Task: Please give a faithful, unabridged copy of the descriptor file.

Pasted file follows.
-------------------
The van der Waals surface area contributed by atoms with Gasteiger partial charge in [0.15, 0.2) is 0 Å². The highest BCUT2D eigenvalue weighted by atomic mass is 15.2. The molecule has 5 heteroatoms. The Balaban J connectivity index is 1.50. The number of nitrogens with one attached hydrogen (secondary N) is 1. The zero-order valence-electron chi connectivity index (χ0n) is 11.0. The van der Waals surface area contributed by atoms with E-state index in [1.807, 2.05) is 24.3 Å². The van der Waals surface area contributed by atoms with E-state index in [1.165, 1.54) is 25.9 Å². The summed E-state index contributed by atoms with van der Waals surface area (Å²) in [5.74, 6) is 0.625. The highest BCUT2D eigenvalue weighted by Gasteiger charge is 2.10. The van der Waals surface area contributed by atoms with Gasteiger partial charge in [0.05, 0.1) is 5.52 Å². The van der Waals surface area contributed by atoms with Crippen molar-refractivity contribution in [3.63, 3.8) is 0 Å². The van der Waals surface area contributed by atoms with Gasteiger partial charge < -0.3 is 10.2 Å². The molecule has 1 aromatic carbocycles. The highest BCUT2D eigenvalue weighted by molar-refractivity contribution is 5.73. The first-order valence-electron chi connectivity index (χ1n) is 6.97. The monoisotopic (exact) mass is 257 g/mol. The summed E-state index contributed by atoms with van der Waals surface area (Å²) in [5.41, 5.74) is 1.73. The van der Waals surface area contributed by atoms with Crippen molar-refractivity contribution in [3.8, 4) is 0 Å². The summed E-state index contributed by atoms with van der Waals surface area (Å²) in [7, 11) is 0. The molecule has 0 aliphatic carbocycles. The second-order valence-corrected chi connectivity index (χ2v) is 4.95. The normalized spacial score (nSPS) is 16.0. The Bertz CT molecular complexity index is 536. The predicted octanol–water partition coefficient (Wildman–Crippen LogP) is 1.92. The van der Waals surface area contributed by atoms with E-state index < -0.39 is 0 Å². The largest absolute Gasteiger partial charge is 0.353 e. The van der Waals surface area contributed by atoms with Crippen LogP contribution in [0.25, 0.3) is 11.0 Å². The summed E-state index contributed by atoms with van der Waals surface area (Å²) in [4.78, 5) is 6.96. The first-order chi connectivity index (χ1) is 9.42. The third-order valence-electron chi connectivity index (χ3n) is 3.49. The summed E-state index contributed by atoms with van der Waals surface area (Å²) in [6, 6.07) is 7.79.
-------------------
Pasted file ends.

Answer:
The van der Waals surface area contributed by atoms with Gasteiger partial charge in [0.15, 0.2) is 0 Å². The highest BCUT2D eigenvalue weighted by atomic mass is 15.2. The molecule has 5 heteroatoms. The Balaban J connectivity index is 1.50. The number of nitrogens with one attached hydrogen (secondary N) is 1. The zero-order valence-electron chi connectivity index (χ0n) is 11.0. The van der Waals surface area contributed by atoms with E-state index in [1.807, 2.05) is 24.3 Å². The van der Waals surface area contributed by atoms with E-state index in [1.165, 1.54) is 25.9 Å². The summed E-state index contributed by atoms with van der Waals surface area (Å²) in [5.74, 6) is 0.625. The highest BCUT2D eigenvalue weighted by Gasteiger charge is 2.10. The van der Waals surface area contributed by atoms with Gasteiger partial charge in [0.05, 0.1) is 5.52 Å². The van der Waals surface area contributed by atoms with Crippen molar-refractivity contribution in [3.63, 3.8) is 0 Å². The van der Waals surface area contributed by atoms with Gasteiger partial charge < -0.3 is 10.2 Å². The molecule has 1 aromatic carbocycles. The highest BCUT2D eigenvalue weighted by molar-refractivity contribution is 5.73. The first-order valence-electron chi connectivity index (χ1n) is 6.97. The monoisotopic (exact) mass is 257 g/mol. The summed E-state index contributed by atoms with van der Waals surface area (Å²) in [5.41, 5.74) is 1.73. The van der Waals surface area contributed by atoms with Crippen molar-refractivity contribution in [3.8, 4) is 0 Å². The summed E-state index contributed by atoms with van der Waals surface area (Å²) in [7, 11) is 0. The molecule has 0 aliphatic carbocycles. The second-order valence-corrected chi connectivity index (χ2v) is 4.95. The normalized spacial score (nSPS) is 16.0. The Bertz CT molecular complexity index is 536. The predicted octanol–water partition coefficient (Wildman–Crippen LogP) is 1.92. The van der Waals surface area contributed by atoms with E-state index < -0.39 is 0 Å². The largest absolute Gasteiger partial charge is 0.353 e. The van der Waals surface area contributed by atoms with Crippen LogP contribution in [0.25, 0.3) is 11.0 Å². The summed E-state index contributed by atoms with van der Waals surface area (Å²) in [4.78, 5) is 6.96. The first-order chi connectivity index (χ1) is 9.42. The third-order valence-electron chi connectivity index (χ3n) is 3.49. The summed E-state index contributed by atoms with van der Waals surface area (Å²) in [6, 6.07) is 7.79.